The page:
The same thing is possible with games, and people objectively measure aspects of a game internally all the time while playing. They may not have the knowledge and lingo to express those objective things in words or writing when describing it, but they are still internally processing them. That's why they either like or don't like aspects of the game they play in the first place.

No part of enjoying a game is purely based on subjectivity.

Technical problems, graphical problems should be mentioned and can factor into a score. However, they are one of the least important aspects of the game in my opinion.

Case in point: all I really remember people outside of the Bayonetta 3 OT talking about is the resolution / framerate. What seems to have been lost is that after about 20 minutes, you don't really focus on that at all and the game is jam packed with so much amazing content that you're just having a blast the entire time.

A review is going to just be someone's opinion. Read the text and see what they liked. If you just want to see technical aspects of the game then you don't even need a review. Just watch a gameplay video and see how it looks.

The problem with a lot of reviews these days is that they are poor in describing what they liked, or they have things they measure one game against but suddenly don't measure another similar game against for some reason. There are a lot of reviewers out here that lack internal consistency, and that can't be explained away by "it's just their opinion" or subjective preferences. Even in the case of having opinions or subjective leanings, there's a right and wrong way to do it, and that comes down to internal consistency.

To your own point about tech problems being the least important aspect of a game (in your opinion): I guess you can say that, but I personally don't agree. There's a limit to how bad technical performance can be before it just gets in the way of your fun and ruins immersion. A big reason people may end up enjoying games like Bayo 3 in spite of performance issues is partly because technical performance is "good enough" to allow whatever enjoyment they're otherwise getting. If the game ran even worst, or had even worst graphical problem, that many less people would be able to enjoy it.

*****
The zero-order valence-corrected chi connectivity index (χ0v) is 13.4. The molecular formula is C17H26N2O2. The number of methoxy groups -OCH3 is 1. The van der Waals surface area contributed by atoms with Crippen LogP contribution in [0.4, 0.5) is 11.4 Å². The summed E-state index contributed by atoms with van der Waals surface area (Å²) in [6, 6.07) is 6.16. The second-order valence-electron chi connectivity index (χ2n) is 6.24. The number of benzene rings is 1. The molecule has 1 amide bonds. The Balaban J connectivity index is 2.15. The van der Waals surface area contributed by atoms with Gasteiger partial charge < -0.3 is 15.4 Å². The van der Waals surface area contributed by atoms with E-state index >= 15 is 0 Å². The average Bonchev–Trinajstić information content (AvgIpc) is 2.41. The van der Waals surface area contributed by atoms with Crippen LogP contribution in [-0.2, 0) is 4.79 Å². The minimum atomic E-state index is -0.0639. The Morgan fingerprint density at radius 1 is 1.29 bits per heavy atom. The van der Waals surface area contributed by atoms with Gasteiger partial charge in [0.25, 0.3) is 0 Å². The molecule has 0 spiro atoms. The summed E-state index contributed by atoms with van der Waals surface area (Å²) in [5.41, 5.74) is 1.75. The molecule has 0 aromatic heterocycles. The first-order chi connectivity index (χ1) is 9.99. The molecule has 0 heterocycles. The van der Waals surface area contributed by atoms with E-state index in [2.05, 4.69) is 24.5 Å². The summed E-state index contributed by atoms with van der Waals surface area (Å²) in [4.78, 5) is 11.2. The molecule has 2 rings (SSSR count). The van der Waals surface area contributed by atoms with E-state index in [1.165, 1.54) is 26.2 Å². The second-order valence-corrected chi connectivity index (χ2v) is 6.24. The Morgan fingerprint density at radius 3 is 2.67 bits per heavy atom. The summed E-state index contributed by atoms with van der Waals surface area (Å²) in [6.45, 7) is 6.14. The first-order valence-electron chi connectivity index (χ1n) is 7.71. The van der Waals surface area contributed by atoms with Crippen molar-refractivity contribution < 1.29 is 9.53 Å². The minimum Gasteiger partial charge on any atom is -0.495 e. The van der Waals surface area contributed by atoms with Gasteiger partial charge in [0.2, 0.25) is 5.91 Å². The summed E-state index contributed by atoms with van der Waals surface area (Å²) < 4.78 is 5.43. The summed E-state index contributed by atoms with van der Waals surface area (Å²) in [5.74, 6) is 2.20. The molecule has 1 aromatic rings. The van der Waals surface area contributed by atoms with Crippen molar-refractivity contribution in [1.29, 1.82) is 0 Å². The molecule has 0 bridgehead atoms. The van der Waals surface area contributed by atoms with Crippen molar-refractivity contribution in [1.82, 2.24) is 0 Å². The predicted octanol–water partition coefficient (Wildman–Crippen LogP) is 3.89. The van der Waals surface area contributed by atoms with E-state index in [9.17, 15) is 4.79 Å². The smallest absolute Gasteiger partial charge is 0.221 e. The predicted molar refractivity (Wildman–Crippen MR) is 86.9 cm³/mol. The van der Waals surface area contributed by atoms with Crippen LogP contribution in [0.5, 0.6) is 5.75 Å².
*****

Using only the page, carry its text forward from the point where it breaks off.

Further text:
There is always a floor threshold with performance relative to enjoyment of a game, never mind that a game has to technically function to even be playable to a point you can come to appreciate the subjective elements of the game that may help it transcend certain technical shortcomings (if they exist). So I don't agree that technical/graphical (I am relating this in terms of performance in particular, not that a game has to look super-pretty) issues are one of the least important aspects of a game, personally.

Although it highly depends on the game type, that much I can acknowledge. A fighting game that can't maintain stable 60 FPS, or a good online connection, is going to drop in enjoyment factor considerably more than certain other types of games that might have some technical hiccups, like a puzzle game for instance.

Hate to be the “looks like a PS2 game” guy but you can’t convince me that this game looks better than Dragon Quest XIII

Nah there are PS2 games that look & run significantly better than Pokemon Scarlet & Violet. This game would've been a mid-tier budget release on PS2 & Gamecube back in that generation, which is insane.

Suddenly technical issues not weighing down on a game's score are a problem? Curious how they're not when the game is the buzz of the town and a GOTY candidate.

Don't know if you're directing that towards GOW Ragnarok or Elden Ring. Because AFAIK, the former has generally very stable performance (although on base PS4 a few frame drops here or there should be expected; it's 2012 hardware being pushed to its limit).